Las Vegas Sun

July 20, 2019

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Lawsuit alleges Zirtual violated federal law with unannounced layoffs

A lawsuit alleges that Las Vegas-based Zirtual violated federal law when it terminated about 400 employees without notice on Monday.

Zirtual’s employees, many of them full-time, provided remote virtual assistants to executives at a subscription fee. The company notified its employees Monday that it had closed after undisclosed financial troubles.

By Tuesday afternoon,, a company with several startups in its portfolio, had acquired Zirtual Inc.

“At this point we are still working through the acquisition process and have no comment” about the lawsuit, CEO Wil Schroter said in a statement.

The complaint, filed against Zirtual on Tuesday, claims the startup ran afoul of the Worker Adjustment and Retraining Notification Act, which requires companies with more than 100 employees provide 60 days notice before plant closings or mass layoffs.

Under the statute, employers who do not comply with the requirements could be on the hook for employee pay and benefits for up to 60 days.

The lawsuit alleges that Zirtual terminated its employees without cause and is liable under the WARN Act. It seeks wages, salary, commissions, bonuses, accrued holiday pay, accrued vacation pay, pension and 401(k) contributions and COBRA benefits for 60 days.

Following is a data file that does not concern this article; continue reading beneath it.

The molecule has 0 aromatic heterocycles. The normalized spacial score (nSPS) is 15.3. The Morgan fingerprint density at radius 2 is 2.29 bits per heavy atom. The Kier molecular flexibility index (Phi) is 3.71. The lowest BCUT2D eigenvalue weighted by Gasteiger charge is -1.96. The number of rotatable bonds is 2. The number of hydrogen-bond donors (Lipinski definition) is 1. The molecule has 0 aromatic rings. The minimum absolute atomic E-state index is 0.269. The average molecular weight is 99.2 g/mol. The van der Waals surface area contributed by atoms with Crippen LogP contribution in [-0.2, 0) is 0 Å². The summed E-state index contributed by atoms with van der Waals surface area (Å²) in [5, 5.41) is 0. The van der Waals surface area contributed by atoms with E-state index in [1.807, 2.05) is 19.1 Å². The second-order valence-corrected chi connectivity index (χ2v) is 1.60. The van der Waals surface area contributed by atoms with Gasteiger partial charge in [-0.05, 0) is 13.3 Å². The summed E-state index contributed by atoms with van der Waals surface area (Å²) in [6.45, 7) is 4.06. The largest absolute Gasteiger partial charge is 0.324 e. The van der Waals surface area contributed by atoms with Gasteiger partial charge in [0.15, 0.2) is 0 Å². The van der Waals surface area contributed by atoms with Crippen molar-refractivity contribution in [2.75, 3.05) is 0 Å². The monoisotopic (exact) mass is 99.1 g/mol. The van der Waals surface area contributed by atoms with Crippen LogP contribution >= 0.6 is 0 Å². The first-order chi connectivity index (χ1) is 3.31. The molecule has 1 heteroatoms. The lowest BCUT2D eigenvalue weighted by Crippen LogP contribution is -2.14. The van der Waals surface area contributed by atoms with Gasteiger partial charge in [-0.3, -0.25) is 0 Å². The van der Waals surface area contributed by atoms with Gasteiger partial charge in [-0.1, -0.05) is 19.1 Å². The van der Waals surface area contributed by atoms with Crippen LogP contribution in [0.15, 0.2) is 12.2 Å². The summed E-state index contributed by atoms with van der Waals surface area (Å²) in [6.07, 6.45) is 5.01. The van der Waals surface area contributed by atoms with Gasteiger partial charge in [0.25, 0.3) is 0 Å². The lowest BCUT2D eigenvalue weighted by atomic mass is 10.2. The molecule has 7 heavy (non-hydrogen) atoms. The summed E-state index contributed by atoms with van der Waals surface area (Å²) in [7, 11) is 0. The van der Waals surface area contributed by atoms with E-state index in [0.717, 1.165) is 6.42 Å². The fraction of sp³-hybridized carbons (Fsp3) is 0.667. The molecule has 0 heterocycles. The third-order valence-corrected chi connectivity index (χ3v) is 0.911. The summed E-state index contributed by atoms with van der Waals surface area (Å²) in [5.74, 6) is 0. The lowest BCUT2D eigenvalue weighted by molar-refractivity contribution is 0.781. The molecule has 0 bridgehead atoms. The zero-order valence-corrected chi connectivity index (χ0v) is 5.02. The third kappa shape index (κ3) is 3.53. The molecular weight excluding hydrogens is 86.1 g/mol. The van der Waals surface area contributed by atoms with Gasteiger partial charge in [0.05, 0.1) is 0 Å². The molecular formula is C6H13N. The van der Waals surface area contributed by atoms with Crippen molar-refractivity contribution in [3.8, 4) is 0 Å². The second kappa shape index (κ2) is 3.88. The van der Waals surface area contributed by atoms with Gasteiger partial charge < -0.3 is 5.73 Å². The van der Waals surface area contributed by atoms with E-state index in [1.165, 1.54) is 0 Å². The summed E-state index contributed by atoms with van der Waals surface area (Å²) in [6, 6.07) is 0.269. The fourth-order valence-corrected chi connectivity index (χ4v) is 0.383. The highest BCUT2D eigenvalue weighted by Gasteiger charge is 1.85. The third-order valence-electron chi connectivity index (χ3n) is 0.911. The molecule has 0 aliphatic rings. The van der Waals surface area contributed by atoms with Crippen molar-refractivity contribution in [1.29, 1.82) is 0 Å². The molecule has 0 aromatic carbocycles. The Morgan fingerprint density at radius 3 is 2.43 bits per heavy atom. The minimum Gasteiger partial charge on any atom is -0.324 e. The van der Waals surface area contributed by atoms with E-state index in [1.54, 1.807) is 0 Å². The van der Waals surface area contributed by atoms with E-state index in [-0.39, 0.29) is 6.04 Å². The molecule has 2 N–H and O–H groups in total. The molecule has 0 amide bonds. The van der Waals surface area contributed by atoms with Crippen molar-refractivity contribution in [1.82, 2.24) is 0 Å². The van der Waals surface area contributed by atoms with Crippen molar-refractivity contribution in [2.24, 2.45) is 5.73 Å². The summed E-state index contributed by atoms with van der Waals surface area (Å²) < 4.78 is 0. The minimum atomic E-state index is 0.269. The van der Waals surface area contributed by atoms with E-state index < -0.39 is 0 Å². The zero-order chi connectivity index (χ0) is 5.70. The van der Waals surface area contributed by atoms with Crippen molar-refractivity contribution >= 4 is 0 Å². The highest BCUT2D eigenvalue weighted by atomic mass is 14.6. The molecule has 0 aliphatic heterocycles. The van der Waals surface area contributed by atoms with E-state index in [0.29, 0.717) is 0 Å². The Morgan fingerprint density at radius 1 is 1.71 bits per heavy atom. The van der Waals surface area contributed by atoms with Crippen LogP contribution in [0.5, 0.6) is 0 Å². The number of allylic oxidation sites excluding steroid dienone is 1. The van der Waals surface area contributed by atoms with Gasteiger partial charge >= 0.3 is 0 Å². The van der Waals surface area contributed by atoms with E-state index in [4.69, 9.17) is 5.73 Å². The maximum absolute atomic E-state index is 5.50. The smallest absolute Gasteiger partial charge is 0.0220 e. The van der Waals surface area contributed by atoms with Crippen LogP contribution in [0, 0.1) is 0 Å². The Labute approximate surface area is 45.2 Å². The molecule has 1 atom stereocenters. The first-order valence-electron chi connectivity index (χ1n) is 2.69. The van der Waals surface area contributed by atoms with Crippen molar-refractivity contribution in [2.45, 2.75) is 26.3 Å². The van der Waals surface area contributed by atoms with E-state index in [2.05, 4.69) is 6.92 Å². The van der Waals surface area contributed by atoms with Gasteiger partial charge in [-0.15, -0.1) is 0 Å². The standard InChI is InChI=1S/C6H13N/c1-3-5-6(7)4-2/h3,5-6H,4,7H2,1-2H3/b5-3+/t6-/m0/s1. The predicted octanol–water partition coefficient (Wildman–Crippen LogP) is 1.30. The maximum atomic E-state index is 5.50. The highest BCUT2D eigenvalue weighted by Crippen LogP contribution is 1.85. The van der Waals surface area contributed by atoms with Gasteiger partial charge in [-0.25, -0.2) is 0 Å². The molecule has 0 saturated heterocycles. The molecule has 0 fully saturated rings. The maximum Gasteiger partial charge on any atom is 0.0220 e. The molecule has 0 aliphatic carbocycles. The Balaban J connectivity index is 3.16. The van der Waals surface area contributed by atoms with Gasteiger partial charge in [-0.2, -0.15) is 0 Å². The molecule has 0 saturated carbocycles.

The lawsuit was filed in U.S. District Court in Delaware, where Zirtual is incorporated.

The company, whose investors included the VegasTechFund, was headquartered at the Ogden condominium building in downtown Las Vegas. Zirtual also maintained an office in San Francisco.

The complaint was brought by a virtual assistant from California who reported to either the Las Vegas or San Francisco office, according to the lawsuit. After Zirtual responds to the complaint, lawyers will move to have the suit certified as a class action to bring similarly situated Zirtual employees into the litigation.

“We have every reason to believe the court will grant it,” said René Roupinian, a lawyer for Outten and Golden LLP, which specializes in employment law and is one of the firms that filed the case.

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